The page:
Maverick Citizen Op-Ed
Asivikelane! A reflection on June 16 amid Covid-19
This year the historical importance of 16 June 1976 was remembered by some community activists in a way that has been remarkably different because of how the Covid-19 pandemic has restructured our daily realities.
Outside the Hector Pieterson Memorial in Soweto, community activists braved the rain and cold. With banners, T-shirts, toyi-toying, hooting of cars and dancing while raising placards and handing out flyers to passers-by, the message was: “asivikelane!”– “we protect each other” in isiZulu.
The backdrop to the demonstration is that many of the issues that ail society today have been exacerbated by the Covid-19 pandemic – from the wave of police brutality to the alarming increase in gender-based violence. In this context, Asivikelane is an important call of unity, especially with the hunger and anger that has been the general sentiment since the lockdown was pronounced in late March.
It is with these concerns that the Community Organising Working Group (COWG), comprised mainly of community activists, under the C-19 Peoples’ Coalition, organised this campaign.
The campaign took place simultaneously in about 17 localities in Gauteng. At 10.30am, which was the exact time that Hector Pieterson was shot, a moment of silence was observed.
According to community activist Bongani Xezwi, “For what happened in June 1976, we remember the apartheid regime which killed school-going children in their struggle for quality education.
“But what 1976 today is, it is the coronavirus, it is police brutality, it is gender-based violence, the continuous systemic poverty that we are subjected to… that is what we are fighting today.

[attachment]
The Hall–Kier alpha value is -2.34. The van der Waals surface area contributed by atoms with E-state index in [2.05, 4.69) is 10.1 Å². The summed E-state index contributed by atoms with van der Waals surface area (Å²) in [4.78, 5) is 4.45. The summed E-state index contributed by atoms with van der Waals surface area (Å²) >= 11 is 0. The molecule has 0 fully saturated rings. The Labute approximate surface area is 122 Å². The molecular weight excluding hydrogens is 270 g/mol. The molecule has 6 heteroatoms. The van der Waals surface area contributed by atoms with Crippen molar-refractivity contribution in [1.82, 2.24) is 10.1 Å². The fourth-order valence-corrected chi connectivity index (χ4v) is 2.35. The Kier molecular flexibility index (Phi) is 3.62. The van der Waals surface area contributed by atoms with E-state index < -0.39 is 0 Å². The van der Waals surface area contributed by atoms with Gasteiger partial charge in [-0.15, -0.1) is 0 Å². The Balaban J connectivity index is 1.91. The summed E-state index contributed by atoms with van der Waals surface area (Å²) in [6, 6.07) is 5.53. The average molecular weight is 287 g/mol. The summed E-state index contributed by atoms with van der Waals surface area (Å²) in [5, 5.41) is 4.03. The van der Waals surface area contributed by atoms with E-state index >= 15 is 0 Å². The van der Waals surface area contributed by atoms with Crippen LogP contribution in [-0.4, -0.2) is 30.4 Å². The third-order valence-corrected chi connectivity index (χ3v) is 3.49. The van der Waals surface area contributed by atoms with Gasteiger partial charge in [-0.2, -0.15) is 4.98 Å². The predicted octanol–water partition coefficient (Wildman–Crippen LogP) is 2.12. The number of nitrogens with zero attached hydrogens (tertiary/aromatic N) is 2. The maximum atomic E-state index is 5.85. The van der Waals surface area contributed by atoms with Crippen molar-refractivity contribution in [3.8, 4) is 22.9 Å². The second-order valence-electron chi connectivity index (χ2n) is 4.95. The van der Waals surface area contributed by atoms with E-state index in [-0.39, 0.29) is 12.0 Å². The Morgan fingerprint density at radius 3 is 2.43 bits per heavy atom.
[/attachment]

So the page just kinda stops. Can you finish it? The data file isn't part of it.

“The struggle today, more than ever, calls for unity… let us wear masks, maintain physical distancing and celebrate and remember those that passed in the struggle.”
The campaign demonstrated new methods of organising by activists. It was organised both online and offline through WhatsApp and Zoom. The coordination and planning of meetings prior to the campaign was done on WhatsApp and the actual meetings and delegation of tasks that allowed people to talk and air their concerns was done through Zoom.
The seemingly seamless coordination by the activists, some of whom had to learn to use these platforms, was a culmination of several weeks of public education where activists, with the help of volunteers, sensitised communities on preventive measures against Covid-19. This countered the narrative, especially in densely populated informal settlements, that physical distancing could not be practised.
Moreover, in bridging the gap of the digital divide, resources were mobilised to buy data, and assistance was given around the technicalities of using Zoom.
The unity shown by the activists and their willingness to learn went a long way towards the success of the Asivikelane campaign.
The shift to the online sphere was not because of the convenience but rather the urgency of organising across Gauteng at a time when movement was restricted. One of the claims made was, “Asivikelane for free data”.
This was highlighted by the fact that most school-going children could not continue learning during the lockdown when learning shifted online. Issues around the lack of electricity and load shedding were also raised.
An online Zoom rally ended the programme of the day. For many, it was the first time they had attended an online rally. The rally may have lacked the charisma of a “normal” rally, but it highlighted current urgent issues. And with the public still embracing the novelty of Zoom and social movements learning how best to use it, comes the increased blurring between the online and the offline that shapes activism today.
All in all, the call for unity to be able to navigate this pandemic remains vital. Asivikelane! DM/MC
Angela Chukunzira is a scholar-activist based at the Centre for Social Change at the University of Johannesburg.